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Before Ghost World

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They had only kissed once.

Well, once that Enid can clearly remember. And that once wasn’t really reality anyway, but she still counts it for what it’s worth -- nothing.

~*~*~*~

Enid Coleslaw and Rebecca Doppelmeyer had known each other for years. They were childhood friends whose parents had been close, resulting in their friendship. Enid was a lively young girl with an odd obsession with dinosaurs, so her parents were happy when Becky came into their lives as a distraction. Becky and Enid immediately clicked. The two girls would spend days together, sleeping over at each other’s houses and playing non-stop games together. Then came spring when the two were just fourteen.

Enid’s entire world crumbled. She had been quickly learning throughout her young years that there were only a few people she could trust to stay with her. Those few people were Becky, her parents, and her cousin who never failed to visit every single summer. High school hit Enid hard. She was struggling to find where she belonged, and it seemed so easy for Becky to just melt into the bustling society of high school life. She didn’t think it was fair. People got along with Little Miss Rebecca Doppelmeyer like she was a celebrity. Enid simply faded into the background. However, no matter how popular Becky got, she still remained faithfully by Enid’s side.

The dedication of their friendship was hitting the test of a lifetime when Enid called Becky early one Tuesday morning in a fit of tears.

“Don’t go to school,” she sobbed over the phone. “I’m begging you, Becky. Please, come to my house.”

Becky was immediately on edge. Her best friend status was stepping up and this was definitely a test of how dependable she was. “What’s wrong, Enid?” she quickly asked, trying anything with her voice to make Enid stop crying. She tried to make the question sound as soft and as soothing as possible to quell her best friend’s tears.

“Come over and I’ll tell you,” her words were muffled, probably from dropping her head on a desk, or smothering herself in a pillow. “Please. Please, Becky.”
Becky didn’t think twice about her decision.

When she arrived at Enid’s house, before even knocking on the door, she could feel the air was different. The aura of the house felt as though it was sinking into a dark, abysmal pit. The lights seemed darker, and she could swear the sun was blocked with clouds the second she set foot on the Coleslaw property.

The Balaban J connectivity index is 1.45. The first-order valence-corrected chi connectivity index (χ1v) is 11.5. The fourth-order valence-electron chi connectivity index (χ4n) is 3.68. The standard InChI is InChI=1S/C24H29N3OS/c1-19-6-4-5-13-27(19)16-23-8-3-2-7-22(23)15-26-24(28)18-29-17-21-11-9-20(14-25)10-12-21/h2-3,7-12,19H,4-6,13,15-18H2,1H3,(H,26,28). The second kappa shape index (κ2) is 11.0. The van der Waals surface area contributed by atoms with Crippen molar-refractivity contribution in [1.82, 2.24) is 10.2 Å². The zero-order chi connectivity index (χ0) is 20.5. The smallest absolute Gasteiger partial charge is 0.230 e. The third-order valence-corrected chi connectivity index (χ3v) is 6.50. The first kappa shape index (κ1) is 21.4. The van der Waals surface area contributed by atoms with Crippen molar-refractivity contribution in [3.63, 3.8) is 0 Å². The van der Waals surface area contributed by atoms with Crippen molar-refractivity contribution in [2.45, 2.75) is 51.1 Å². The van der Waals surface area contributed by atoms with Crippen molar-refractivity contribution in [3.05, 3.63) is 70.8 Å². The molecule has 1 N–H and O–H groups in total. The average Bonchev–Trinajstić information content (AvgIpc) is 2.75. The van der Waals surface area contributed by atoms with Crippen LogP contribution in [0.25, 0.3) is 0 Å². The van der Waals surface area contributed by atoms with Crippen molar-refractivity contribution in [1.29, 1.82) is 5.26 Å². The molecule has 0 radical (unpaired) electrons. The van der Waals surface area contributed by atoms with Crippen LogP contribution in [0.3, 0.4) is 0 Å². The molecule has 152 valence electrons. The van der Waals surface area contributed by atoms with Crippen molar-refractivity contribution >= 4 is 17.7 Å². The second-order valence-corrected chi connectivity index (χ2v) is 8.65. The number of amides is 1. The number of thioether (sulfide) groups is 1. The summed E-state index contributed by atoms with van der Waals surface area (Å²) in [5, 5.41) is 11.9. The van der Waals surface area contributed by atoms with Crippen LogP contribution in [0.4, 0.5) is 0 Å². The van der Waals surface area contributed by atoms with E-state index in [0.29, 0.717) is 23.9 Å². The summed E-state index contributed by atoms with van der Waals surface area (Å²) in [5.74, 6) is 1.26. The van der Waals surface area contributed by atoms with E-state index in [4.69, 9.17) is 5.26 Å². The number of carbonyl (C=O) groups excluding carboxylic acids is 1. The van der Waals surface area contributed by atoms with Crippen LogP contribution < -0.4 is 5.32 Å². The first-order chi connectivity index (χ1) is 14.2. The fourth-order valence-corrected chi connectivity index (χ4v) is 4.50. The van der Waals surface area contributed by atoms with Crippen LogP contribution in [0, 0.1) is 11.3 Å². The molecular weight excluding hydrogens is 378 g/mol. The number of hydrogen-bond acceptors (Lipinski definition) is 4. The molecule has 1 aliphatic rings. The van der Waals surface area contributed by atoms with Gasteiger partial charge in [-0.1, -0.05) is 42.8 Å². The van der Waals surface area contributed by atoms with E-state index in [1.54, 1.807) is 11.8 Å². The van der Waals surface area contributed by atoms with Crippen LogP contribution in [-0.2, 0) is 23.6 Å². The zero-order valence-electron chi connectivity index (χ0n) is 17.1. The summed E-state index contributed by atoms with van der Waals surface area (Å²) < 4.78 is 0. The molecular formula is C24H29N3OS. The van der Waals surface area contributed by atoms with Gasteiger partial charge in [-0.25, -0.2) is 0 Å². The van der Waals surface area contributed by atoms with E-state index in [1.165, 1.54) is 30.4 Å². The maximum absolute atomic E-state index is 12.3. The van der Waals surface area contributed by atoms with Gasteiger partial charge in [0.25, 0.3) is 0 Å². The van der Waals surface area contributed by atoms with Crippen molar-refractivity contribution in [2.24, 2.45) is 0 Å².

Her knock was deafening to her own ears, and it made her wonder how obnoxiously loud it would be to her friend. She rocked back and forth on the balls of her feet, attempting to find some shred of balance among whatever was daunting over the house. Quickly but surely, Enid was at the door, eyes puffy and red, tear-stained cheeks. Her mouth flopped open like a fish gasping for air, and her arms reached for Becky, who quickly ran into her embrace.

“My… My mom,” Enid erupted into tears on Becky’s shoulder, “She’s dead…”

 

Mrs. Coleslaw’s funeral was quickly after the events. Becky noticed a void residing in the back of her best friend’s eyes. Enid no longer loved dinosaurs, and she quickly got rid of that fire in her eyes. Neither of the girls really comprehended the loss of Enid’s mother until the funeral. Enid’s dad had to be pulled from the top of the casket as his echoed screams of “My wife!” ensnared the rest of the service. Enid was quiet for the whole two hour service, saying no more to her friend than a quick, “I’ll miss her.”

The death of Enid’s mother changed everything. Enid missed days of school left and right, she started lashing out in the middle of the classes she did attend, and her father never got along with her anymore. The word fuck had quickly become a fundamental staple in her vocabulary. She spent many days in detention.

Enid wanted her mother back.

Becky wanted her dinosaur-loving best friend back.